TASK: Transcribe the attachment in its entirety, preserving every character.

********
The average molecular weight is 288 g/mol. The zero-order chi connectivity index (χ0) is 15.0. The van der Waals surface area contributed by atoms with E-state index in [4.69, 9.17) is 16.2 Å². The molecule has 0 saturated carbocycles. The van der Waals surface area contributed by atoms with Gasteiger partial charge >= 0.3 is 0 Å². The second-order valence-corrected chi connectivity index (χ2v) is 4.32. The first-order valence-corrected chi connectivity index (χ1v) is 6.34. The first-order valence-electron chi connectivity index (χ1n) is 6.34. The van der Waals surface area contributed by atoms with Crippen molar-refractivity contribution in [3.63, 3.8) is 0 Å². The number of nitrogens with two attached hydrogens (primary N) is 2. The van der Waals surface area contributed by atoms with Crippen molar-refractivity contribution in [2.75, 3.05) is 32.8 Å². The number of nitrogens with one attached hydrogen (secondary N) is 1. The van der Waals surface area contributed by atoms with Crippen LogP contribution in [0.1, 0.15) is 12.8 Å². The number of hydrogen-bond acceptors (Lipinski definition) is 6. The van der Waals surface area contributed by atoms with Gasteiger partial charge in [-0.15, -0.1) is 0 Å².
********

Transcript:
The average molecular weight is 288 g/mol. The zero-order chi connectivity index (χ0) is 15.0. The van der Waals surface area contributed by atoms with E-state index in [4.69, 9.17) is 16.2 Å². The molecule has 0 saturated carbocycles. The van der Waals surface area contributed by atoms with Gasteiger partial charge >= 0.3 is 0 Å². The second-order valence-corrected chi connectivity index (χ2v) is 4.32. The first-order valence-corrected chi connectivity index (χ1v) is 6.34. The first-order valence-electron chi connectivity index (χ1n) is 6.34. The van der Waals surface area contributed by atoms with Crippen molar-refractivity contribution in [3.63, 3.8) is 0 Å². The number of nitrogens with two attached hydrogens (primary N) is 2. The van der Waals surface area contributed by atoms with Crippen molar-refractivity contribution in [2.75, 3.05) is 32.8 Å². The number of nitrogens with one attached hydrogen (secondary N) is 1. The van der Waals surface area contributed by atoms with Crippen LogP contribution in [0.1, 0.15) is 12.8 Å². The number of hydrogen-bond acceptors (Lipinski definition) is 6. The van der Waals surface area contributed by atoms with Gasteiger partial charge in [-0.15, -0.1) is 0 Å².